Quantifying the value of top leadership to a given company is not an easy undertaking. While most would agree that, say, the decisions made by Steve Jobs have buoyed the bottom line of Apple, good luck putting an exact number on his contribution, much less extrapolating his success as a yard stick to judge the performance other chief executives.
If Jobs, tapped last year by Fortune as “CEO of the Decade,” exemplifies what a good chief executive can do to a firm’s fortunes, former Lehman Bros. CEO Richard Fuld may well exemplify the opposite. Testifying before a Congressional panel this week, Fuld sought to minimize his culpability in his company’s infamous implosion and instead pinned the blame on Federal regulators.
“I believed then, and still do now, that had the Fed opened the financing window to investment banks just before the Bear Stearns problem, that decision might have provided the necessary liquidity to keep Bear Stearns operational and, more importantly, might have lessened the need for additional government intervention,” Fuld said, apparently unaware that this seems akin to berating firefighters for failing to prevent your self-immolation.
Since the performances of Jobs and Fuld are certainly atypical, and the insurance industry highly regulated, the more salient question is what does your average insurance CEO bring to the party.
To find out, J. Tyler Leverty, an assistant professor in the Department of Finance at Henry Tippie College of Business, University of Iowa, and Martin Grace, James Kemper Professor, Department of Risk Management & Insurance, Georgia State, dug deep.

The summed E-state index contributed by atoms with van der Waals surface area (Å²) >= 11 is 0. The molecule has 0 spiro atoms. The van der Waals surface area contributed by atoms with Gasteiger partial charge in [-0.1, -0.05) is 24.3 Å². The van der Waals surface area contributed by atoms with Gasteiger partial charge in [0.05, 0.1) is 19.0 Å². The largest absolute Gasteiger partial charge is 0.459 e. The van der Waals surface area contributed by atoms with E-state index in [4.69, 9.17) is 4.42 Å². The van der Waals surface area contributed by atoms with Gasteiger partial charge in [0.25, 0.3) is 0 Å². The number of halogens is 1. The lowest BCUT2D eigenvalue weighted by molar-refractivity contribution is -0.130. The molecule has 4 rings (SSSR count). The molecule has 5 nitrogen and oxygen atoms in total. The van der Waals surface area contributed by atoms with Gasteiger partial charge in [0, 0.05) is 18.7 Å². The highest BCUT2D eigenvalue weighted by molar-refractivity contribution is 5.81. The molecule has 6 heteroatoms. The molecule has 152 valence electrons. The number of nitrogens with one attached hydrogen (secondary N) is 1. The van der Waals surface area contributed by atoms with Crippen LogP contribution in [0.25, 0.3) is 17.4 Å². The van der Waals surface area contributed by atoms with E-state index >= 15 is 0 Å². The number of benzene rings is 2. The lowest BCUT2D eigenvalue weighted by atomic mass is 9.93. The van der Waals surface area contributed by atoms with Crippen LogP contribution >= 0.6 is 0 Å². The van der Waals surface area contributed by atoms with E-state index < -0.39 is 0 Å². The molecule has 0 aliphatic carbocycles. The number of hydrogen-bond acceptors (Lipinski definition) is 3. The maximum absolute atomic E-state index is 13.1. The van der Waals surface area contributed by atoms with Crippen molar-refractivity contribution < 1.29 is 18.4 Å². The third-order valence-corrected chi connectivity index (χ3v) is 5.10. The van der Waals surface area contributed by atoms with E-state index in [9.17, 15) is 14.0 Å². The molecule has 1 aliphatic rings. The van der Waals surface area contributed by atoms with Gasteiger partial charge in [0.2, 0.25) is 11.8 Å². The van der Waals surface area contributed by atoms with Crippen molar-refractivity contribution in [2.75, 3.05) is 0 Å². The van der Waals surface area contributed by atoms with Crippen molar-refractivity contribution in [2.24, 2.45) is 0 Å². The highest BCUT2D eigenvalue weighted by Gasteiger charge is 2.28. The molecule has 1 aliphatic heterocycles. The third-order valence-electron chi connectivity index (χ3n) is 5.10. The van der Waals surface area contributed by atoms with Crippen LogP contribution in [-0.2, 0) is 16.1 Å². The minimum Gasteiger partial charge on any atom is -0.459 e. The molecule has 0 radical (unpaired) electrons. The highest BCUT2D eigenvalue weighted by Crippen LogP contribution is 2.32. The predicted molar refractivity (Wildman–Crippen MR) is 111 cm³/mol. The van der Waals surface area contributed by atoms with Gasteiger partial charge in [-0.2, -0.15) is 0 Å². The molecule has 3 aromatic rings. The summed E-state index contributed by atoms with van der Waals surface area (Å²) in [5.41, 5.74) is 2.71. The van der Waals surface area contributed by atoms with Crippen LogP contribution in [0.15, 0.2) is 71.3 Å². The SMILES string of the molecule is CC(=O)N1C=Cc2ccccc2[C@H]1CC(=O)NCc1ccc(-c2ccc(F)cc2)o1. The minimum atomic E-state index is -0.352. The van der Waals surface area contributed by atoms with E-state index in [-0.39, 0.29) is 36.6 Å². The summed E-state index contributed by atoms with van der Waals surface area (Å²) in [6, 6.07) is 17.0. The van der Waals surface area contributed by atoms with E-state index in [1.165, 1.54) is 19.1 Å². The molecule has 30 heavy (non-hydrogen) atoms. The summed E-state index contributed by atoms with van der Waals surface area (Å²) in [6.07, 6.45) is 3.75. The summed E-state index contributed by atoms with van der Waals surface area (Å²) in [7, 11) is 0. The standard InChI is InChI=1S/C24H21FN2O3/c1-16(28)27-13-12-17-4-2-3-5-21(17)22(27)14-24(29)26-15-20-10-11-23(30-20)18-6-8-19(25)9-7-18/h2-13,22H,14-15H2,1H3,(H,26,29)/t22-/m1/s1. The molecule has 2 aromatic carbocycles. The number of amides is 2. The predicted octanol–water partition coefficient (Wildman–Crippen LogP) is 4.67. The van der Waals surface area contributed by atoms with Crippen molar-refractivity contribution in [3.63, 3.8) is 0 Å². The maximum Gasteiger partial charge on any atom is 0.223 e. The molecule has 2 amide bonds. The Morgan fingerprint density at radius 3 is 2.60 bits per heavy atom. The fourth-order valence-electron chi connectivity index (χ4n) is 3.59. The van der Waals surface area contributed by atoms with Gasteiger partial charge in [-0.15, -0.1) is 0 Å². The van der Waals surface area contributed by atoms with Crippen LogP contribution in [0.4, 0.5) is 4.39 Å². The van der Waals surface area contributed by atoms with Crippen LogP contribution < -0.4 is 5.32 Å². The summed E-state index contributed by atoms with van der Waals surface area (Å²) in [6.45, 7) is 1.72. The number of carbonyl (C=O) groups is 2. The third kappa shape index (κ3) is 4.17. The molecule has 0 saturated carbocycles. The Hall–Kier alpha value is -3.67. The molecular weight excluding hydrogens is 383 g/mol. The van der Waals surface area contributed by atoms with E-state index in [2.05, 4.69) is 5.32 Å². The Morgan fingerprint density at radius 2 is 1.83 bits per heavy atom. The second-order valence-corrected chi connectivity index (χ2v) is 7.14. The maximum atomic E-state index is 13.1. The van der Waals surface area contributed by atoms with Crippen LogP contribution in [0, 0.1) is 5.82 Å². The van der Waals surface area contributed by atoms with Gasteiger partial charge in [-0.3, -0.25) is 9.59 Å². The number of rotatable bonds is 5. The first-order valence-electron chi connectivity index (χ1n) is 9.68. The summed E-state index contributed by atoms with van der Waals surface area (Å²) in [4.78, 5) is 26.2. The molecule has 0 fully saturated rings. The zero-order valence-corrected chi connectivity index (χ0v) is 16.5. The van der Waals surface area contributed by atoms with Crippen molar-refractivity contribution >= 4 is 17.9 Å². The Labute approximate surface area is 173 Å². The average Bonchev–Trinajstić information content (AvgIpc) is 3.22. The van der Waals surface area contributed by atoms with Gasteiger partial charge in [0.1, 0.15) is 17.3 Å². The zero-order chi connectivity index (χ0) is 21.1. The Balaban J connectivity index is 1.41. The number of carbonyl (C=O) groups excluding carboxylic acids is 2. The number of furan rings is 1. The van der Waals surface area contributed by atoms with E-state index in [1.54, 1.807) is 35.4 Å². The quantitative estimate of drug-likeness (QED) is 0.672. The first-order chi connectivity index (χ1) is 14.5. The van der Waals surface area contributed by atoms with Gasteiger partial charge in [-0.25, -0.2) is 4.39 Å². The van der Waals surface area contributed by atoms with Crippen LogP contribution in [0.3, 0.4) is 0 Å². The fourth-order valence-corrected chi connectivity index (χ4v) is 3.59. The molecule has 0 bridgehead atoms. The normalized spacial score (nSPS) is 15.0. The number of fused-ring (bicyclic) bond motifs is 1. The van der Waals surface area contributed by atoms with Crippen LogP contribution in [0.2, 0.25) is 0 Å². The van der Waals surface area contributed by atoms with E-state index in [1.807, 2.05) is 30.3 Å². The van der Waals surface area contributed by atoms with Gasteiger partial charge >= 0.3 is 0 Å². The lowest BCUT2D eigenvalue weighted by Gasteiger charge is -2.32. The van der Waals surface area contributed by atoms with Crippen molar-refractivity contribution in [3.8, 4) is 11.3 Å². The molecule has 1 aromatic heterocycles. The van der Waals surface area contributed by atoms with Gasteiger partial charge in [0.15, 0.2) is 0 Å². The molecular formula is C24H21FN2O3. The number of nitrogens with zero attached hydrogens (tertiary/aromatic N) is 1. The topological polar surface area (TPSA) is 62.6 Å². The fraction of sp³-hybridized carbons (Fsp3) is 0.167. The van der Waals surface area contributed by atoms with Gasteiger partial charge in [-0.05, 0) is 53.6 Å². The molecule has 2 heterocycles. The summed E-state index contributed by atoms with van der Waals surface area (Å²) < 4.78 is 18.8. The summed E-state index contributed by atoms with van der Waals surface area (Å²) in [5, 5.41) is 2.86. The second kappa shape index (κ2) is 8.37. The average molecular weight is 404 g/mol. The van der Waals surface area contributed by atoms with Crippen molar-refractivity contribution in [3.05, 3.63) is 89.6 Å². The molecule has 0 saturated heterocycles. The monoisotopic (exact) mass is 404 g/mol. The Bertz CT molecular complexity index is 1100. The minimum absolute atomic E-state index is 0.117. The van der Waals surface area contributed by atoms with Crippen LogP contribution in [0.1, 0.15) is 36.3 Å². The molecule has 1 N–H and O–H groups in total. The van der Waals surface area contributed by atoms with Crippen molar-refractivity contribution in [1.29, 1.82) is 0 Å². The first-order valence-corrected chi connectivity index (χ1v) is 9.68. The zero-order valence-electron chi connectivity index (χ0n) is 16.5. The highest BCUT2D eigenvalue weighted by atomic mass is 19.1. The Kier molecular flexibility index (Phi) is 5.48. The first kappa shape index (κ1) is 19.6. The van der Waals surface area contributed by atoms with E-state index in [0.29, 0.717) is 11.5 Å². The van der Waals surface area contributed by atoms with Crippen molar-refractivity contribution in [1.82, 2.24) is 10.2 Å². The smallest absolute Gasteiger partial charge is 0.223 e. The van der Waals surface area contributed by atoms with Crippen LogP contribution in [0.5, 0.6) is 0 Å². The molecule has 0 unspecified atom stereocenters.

In their paper, “Dupes or Incompetents? An Examination of Management’s Impact on Firm Distress,” Leverty and Grace focused their analysis on the property-liability insurance industry. Using a decade’s worth of data from the National Association of Insurance Commissioners (NAIC) Annual Statement database, and some insanely arcane mathematics, they were able to quantify the impact of CEO competence on company performance.
One straightforward metric gauged managerial ability at entry into and exit from regulatory scrutiny. It found that a good CEO can remove their firm from regulatory scrutiny on average 8% to 16% faster than a poor manager.
“We find managerial ability is inversely related to the amount of time a firm spends in distress, the likelihood of a firm’s failure, and the cost of failure,” the authors write. “These results suggest that the managers of failed firms are less skilled than their counterparts.”
Though many have long suspected this, it’s nice to now have the numbers to back it up.
Bill Kenealy is a senior editor with Insurance Networking News.
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